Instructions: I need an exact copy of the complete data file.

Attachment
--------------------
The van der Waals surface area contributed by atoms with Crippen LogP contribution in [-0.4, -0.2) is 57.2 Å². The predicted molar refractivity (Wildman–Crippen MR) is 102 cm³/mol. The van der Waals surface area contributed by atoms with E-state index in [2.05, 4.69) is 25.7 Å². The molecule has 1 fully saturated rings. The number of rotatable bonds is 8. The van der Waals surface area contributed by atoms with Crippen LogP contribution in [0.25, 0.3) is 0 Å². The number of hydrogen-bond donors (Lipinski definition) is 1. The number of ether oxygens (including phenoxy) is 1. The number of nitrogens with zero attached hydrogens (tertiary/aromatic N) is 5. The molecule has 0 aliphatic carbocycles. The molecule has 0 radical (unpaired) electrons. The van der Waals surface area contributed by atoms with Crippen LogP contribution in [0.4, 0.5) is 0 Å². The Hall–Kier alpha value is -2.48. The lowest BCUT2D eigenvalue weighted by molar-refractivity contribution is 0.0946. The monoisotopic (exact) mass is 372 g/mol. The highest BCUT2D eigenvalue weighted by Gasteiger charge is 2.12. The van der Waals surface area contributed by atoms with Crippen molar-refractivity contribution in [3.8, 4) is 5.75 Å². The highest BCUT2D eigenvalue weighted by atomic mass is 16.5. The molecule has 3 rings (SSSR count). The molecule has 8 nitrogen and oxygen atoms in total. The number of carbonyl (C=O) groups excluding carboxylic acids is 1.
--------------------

The van der Waals surface area contributed by atoms with Crippen LogP contribution in [-0.4, -0.2) is 57.2 Å². The predicted molar refractivity (Wildman–Crippen MR) is 102 cm³/mol. The van der Waals surface area contributed by atoms with E-state index in [2.05, 4.69) is 25.7 Å². The molecule has 1 fully saturated rings. The number of rotatable bonds is 8. The van der Waals surface area contributed by atoms with Crippen LogP contribution in [0.25, 0.3) is 0 Å². The number of hydrogen-bond donors (Lipinski definition) is 1. The number of ether oxygens (including phenoxy) is 1. The number of nitrogens with zero attached hydrogens (tertiary/aromatic N) is 5. The molecule has 0 aliphatic carbocycles. The molecule has 0 radical (unpaired) electrons. The van der Waals surface area contributed by atoms with Crippen LogP contribution in [0.4, 0.5) is 0 Å². The Hall–Kier alpha value is -2.48. The lowest BCUT2D eigenvalue weighted by molar-refractivity contribution is 0.0946. The monoisotopic (exact) mass is 372 g/mol. The highest BCUT2D eigenvalue weighted by Gasteiger charge is 2.12. The van der Waals surface area contributed by atoms with Crippen molar-refractivity contribution in [3.8, 4) is 5.75 Å². The highest BCUT2D eigenvalue weighted by atomic mass is 16.5. The molecule has 3 rings (SSSR count). The molecule has 8 nitrogen and oxygen atoms in total. The number of carbonyl (C=O) groups excluding carboxylic acids is 1.